Richard, a Baltimore Fishbowl reader, commented on my recent article about fixing Baltimore’s crappy air pollution. His basic point was that I offered some good info, but I had missed the third air pollution fix being considered in Maryland’s General Assembly, the Healthy Air for All Act. This bill is based on the almost-on-the-books air pollution regulations that Larry Hogan nixed on his first day as Governor.
Richard was spot-on. Few of us know about the Maryland Department of the Environment’s (MDE) Nitrogen Oxide Reasonable Allowance Control Technology regulation (no kidding, that’s the name.) And we should. More Baltimore residents die from air pollution than from gun violence each year. But that point doesn’t make the nightly news.
Maryland’s General Assembly may vote on House Bill 1042, the Healthy Air for All Act, if the bill makes it out of committee. Or, Governor Hogan could ask a state employee to press send and email the ready-to-go air pollution regulations to the Maryland Register and they would become law.
Smog ain’t sexy…
And, frankly, the topic is complicated and confusing. But, we breathe some of the worst air on the East Coast, so here’s the ‘skimmer’ version on why the Healthy Air for All Act is important.
Under the federal Clean Air Act, the Environmental Protection Agency (EPA) sets air pollution limits for six pollutants spewed out by electricity power plants.
States choose how to meet their pollution targets and Maryland’s 2004 Healthy Air Act has helped make a dent in most pollutant levels. But the law had an unintended consequence regarding some pollutants. Especially nitrogen oxide (NOx), which with help from the hot sun, forms unhealthy ground-level ozone, or smog.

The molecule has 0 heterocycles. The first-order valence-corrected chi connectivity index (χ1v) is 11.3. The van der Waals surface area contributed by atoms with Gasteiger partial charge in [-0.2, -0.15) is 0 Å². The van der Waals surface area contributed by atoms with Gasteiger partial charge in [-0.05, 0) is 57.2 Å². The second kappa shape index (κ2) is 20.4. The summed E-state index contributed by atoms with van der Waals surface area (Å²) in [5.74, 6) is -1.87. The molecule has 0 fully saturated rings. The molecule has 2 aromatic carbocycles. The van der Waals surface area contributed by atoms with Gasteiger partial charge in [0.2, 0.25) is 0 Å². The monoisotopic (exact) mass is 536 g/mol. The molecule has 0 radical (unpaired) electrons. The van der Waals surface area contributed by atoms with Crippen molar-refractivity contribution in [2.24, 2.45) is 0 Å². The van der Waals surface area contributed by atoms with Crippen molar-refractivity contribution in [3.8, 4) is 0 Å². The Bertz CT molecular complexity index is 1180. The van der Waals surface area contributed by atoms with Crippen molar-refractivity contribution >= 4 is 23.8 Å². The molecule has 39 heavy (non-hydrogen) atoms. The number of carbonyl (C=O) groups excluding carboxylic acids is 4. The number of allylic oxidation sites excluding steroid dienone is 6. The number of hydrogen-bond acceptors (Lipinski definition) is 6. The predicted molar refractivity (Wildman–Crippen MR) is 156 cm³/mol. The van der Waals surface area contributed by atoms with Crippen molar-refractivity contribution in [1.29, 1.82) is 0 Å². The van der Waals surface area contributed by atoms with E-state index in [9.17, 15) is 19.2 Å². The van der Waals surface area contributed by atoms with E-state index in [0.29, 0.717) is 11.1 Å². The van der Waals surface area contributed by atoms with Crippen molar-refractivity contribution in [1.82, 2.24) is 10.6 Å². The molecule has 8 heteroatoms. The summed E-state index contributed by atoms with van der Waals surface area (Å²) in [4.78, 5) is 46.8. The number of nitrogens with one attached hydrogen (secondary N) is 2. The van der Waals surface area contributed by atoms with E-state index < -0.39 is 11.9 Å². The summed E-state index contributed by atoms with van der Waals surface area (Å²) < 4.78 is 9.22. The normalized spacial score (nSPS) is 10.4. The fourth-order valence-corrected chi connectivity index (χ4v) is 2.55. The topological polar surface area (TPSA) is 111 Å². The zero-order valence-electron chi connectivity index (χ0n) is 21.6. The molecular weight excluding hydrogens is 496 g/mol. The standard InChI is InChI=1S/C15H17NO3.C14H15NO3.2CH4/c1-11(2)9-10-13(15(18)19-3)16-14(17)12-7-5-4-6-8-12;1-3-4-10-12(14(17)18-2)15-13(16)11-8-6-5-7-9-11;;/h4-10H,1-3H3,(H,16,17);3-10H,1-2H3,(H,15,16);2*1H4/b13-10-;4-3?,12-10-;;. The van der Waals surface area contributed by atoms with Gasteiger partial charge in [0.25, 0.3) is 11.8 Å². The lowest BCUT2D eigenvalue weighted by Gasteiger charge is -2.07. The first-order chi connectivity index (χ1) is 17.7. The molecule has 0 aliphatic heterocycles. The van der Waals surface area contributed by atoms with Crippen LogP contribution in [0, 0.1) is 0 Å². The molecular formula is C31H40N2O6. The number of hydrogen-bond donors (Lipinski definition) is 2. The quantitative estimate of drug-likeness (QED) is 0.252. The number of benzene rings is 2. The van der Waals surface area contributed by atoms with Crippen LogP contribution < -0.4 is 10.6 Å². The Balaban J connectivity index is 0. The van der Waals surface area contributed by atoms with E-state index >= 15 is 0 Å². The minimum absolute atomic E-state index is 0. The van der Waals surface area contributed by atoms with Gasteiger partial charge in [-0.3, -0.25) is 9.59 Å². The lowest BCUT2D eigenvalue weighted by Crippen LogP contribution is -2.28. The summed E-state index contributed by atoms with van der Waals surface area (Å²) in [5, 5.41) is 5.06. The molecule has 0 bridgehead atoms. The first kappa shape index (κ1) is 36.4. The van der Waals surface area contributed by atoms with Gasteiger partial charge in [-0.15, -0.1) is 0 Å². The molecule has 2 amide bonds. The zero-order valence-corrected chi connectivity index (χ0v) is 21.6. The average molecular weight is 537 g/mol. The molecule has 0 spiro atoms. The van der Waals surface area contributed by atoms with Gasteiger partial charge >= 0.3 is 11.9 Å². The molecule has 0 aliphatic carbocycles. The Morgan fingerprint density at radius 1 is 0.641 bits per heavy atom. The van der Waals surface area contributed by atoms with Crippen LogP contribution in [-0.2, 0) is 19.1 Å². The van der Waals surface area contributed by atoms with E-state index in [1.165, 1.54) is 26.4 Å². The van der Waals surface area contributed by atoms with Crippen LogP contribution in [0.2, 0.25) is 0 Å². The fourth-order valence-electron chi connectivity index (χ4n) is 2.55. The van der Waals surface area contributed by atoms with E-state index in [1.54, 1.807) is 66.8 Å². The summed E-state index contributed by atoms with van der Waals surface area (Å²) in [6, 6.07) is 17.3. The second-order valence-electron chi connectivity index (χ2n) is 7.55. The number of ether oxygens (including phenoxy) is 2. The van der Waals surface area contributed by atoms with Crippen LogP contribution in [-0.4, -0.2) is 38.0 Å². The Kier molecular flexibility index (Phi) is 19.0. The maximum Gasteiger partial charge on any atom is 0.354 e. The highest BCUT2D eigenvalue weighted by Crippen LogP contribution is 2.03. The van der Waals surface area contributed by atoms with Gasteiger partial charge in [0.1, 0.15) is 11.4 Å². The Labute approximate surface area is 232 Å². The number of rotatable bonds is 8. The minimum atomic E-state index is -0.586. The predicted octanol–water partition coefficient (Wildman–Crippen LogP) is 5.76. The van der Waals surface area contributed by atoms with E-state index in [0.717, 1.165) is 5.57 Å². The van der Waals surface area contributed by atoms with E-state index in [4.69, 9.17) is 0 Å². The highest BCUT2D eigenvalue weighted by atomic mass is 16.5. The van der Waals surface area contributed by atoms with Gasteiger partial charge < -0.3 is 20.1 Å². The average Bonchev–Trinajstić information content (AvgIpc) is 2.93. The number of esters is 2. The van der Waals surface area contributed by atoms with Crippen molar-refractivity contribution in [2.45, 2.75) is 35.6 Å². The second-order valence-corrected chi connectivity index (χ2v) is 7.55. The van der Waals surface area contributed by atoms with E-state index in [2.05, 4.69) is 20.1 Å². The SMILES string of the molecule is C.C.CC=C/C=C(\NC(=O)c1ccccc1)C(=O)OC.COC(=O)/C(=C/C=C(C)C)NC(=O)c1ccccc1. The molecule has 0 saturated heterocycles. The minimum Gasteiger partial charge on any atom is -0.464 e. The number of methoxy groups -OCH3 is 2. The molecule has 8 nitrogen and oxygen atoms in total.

Smaller power plants, like the four coal-fired plants surrounding the Baltimore and Washington metros, got a pass on installing pollution control systems because “numbers” were averaged over the state’s plants. Relatively lower pollution numbers from Maryland’s newer and updated coal-fired plants offset Baltimore’s dinosaur plants built between 1956 and 1964. So much so that MDE reported that on many summer “Code orange and red” smog days, Baltimore’s power plants didn’t run any pollution controls because they were not required to run the controls.
Though parts of Maryland comply with Clean Air Act pollution standards, Baltimore’s EPA smog grade is an “F” which has forced Maryland to create to a “state implementation plan” to lower smog-forming NOx levels. Basically, the options are to fix the mess, or lose some federal highway dollars.
For the past two years, MDE, coal-plant owners, public health experts, the Sierra Club and others negotiated NOx reducing pollution rules to help Baltimore meet the state implementation plan. It wasn’t an easy task, but the group, except for one party, agreed that the four Baltimore-Washington-area coal-fired electricity plants would run existing pollution controls during the hot summer months. If none existed, they agreed to install modern controls by 2020.
The “MDE NOx RACT” regulation was approved, signed by all and was on its way to the Maryland Register – the state’s official book of rules – when Hogan halted the regulation pending “further review.”